Computer Science 321.01

**Cryptography**

**Spring 2018**

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**Instructor:**

** **Professor
Tom Valente

x6210

Bagby 123

Office Hours: MTuWR 2:30PM-4:00 PM

**Meeting Times: **

MWF 1:30PM – 2:20PM in Bagby 020

**Textbook:**

Cryptpology Unlocked by David Wayne Bishop

**Course Description:**

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Cryptography is the study of the
design and implementation of systems for enciphering secret messages. A message is encrypted or “enciphered” using
a “cipher”, which is a scheme for replacing “plain text” with “cipher
text”. Naturally, a means must exist for
the intended recipient to decipher or “decrypt” the cipher text. It should be that the algorithms for
encryption and decryption must *both*
be fast in the presence of a so-called “key”.
It should also be the case that decryption *without* the so-called
key is computationally difficult, if not unfeasible.

A great deal of mathematics is required for the design of cryptographic systems, much of it from the field known as number theory, though fields such as abstract algebra and linear algebra often play a role as well. Thus, we will hope to learn a fair amount of mathematics in order to appreciate both the design of cryptographic systems and also whether or not such systems are vulnerable to attack by “cryptanalysis”.

Our tour of
cryptographic systems will be, in part, historical. We’ll want to know about a system used by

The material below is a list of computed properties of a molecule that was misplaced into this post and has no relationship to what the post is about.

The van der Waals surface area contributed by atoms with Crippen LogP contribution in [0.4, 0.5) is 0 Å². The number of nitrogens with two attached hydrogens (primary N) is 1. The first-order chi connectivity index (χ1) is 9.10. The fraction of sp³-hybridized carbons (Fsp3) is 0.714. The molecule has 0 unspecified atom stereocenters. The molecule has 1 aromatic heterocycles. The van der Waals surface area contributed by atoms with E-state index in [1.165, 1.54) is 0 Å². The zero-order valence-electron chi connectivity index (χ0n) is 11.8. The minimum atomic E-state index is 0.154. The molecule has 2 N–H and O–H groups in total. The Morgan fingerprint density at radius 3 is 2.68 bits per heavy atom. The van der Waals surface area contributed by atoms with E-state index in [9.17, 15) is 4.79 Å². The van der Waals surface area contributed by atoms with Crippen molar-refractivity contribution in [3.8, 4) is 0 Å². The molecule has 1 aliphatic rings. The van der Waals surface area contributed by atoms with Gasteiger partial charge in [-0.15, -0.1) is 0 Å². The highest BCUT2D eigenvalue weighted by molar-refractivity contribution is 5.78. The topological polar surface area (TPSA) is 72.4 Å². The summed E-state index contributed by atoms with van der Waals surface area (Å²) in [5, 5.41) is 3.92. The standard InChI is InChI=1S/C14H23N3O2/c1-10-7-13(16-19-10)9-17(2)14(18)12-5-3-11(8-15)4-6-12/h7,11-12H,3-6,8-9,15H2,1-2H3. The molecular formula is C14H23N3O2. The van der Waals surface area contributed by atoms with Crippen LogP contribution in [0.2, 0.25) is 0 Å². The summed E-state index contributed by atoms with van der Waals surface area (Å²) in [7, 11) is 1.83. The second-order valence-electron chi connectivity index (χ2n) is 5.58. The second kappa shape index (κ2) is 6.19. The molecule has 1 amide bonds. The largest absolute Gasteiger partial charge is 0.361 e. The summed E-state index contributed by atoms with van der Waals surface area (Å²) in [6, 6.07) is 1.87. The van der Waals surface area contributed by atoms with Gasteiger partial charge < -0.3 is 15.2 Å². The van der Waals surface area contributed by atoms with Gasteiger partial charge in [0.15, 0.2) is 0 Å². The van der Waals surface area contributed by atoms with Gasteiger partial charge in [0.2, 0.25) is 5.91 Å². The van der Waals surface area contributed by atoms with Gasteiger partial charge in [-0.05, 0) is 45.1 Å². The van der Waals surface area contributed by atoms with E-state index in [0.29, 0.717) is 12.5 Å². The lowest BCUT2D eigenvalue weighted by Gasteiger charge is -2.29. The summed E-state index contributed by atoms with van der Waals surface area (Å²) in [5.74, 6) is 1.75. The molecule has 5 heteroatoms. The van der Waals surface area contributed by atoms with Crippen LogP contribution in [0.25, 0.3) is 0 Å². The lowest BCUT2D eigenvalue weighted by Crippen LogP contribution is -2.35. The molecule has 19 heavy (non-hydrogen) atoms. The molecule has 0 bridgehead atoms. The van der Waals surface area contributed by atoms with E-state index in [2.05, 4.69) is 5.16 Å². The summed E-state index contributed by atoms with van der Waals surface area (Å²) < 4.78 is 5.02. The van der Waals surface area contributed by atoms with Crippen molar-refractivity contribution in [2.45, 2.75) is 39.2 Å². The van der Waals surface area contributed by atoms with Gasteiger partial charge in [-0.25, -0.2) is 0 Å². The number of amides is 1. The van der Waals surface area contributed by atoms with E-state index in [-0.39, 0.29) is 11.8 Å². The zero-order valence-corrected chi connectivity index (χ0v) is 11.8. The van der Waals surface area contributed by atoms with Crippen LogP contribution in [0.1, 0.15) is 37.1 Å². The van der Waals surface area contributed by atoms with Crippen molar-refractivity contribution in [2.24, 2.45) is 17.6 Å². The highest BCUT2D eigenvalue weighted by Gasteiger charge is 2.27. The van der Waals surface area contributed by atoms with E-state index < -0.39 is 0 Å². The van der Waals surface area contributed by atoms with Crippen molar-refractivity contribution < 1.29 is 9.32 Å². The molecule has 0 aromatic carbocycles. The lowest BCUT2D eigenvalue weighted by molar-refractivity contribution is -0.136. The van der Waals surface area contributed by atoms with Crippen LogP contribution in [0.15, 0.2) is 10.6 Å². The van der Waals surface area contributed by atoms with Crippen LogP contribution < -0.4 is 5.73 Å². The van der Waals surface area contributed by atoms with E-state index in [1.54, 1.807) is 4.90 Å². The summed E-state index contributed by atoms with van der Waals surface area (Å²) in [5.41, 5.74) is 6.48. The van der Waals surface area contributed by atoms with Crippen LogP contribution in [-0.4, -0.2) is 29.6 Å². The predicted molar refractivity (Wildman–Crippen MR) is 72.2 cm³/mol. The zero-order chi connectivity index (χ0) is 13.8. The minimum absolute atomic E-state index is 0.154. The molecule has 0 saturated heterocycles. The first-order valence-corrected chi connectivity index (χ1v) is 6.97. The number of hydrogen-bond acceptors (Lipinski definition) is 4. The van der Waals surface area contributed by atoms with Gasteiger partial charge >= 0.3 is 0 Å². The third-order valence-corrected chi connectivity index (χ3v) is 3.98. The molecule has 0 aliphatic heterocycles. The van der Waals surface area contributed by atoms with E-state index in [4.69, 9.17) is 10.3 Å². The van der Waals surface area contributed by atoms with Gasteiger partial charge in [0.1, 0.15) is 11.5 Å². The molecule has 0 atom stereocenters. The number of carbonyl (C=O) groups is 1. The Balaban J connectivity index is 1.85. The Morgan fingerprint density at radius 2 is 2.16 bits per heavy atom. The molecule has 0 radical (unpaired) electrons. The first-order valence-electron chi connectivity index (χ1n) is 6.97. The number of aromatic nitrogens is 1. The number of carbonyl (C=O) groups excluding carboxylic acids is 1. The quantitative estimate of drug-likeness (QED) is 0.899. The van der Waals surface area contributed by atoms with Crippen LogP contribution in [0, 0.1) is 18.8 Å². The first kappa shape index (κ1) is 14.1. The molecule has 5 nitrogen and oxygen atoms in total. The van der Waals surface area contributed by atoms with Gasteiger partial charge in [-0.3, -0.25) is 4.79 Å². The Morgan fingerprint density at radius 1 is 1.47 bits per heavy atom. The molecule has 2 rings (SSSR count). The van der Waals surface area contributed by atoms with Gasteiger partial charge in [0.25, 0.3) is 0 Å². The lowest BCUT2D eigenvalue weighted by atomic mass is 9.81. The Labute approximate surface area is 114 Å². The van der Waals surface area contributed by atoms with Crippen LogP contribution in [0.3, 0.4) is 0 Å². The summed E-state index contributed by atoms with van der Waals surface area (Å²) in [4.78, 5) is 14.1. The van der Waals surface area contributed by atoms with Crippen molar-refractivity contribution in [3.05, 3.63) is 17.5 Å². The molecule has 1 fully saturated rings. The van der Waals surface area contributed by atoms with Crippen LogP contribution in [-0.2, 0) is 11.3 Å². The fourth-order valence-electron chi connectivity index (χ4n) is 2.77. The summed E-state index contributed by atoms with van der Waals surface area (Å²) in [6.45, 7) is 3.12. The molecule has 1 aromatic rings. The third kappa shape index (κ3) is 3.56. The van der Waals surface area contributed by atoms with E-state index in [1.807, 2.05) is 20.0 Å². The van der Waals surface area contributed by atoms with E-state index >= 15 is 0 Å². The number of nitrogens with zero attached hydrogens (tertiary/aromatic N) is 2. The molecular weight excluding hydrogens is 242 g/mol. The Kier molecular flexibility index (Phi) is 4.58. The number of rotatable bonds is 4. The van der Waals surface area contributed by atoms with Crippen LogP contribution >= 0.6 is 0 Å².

Julius Caesar roughly 2000 years ago, and the kinds of systems that were used
throughout the centuries leading up to the 20^{th} Century. We’ll want to know about the more
sophisticated systems used during World War II, when, for the first time,
computers were involved in code breaking.
Finally, we’ll want to know about how classical number theory results by
Fermat and Euler from the 18^{th} century have contributed, only since
the 1970’s, to schemes for both “private
key” and “public key cryptography”, and
how these schemes play a role in today’s secure communications.

**Objectives:**

- Gain an appreciation of classical cryptography and the (discrete) mathematics that is involved.
- Learn enough Number Theory to understand modern cryptographic systems and why they are secure.
- Gain exposure to Java programming and its BigInteger class.
- Know the complexity of various important algorithms that are important in the study of modern cryptography.
- Have lots of fun doing homework and other things (see below).

**The Plan:**

** Weeks Of Topic Textbook
Chapter **

1/15, 1/22 A
History of Cryptography
1

through World War I

1/29 Code breaking during World
War II (various media)

2/5 The complexity of some
simple “big integer” algorithms,

motivated by
the author’s “big integer” class, and an 2

introduction
to Java’s BigInteger
class.

Properties of Integers 3

2/12 LDEs
and Linear Congruences 4

2/19 Linear
Ciphers 5

2/26 The
Chinese Remainder Theorem 8

3/12 Quadratic
Congruences 9

3/19 Quadratic
Ciphers (introduce Mca) 10

Exam (March 23^{rd})

3/26 Primality
Testing 11

4/2 Factorization
Techniques 12

4/9 Exponential
Congruences 13

Exponential
Ciphers,

4/16, 4/23 RSA and its Weaknesses; 14

Key
Exchanging and Digital Signatures

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Homework (textbook exercises and programming) 45%

** **Quizzes (probably 3 or 4, all
prior to March 23^{rd}) 10%

One
semester exam (March 23^{rd}) 15%

Take-home Final Exam 30%

**Home Grown Web Pages**

A general monoalphabetic substitution cipher

Experiment
with Linear Ciphers

Vigenere Cipher** **and *le Tableau*

This site is
for quick encoding of letters with 2-digit replacements.

Modular
exponentiation in the *small*.

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**Other Links **

Videos
about the German ENIGMA machine

Tony Sale's Codes and Ciphers Page

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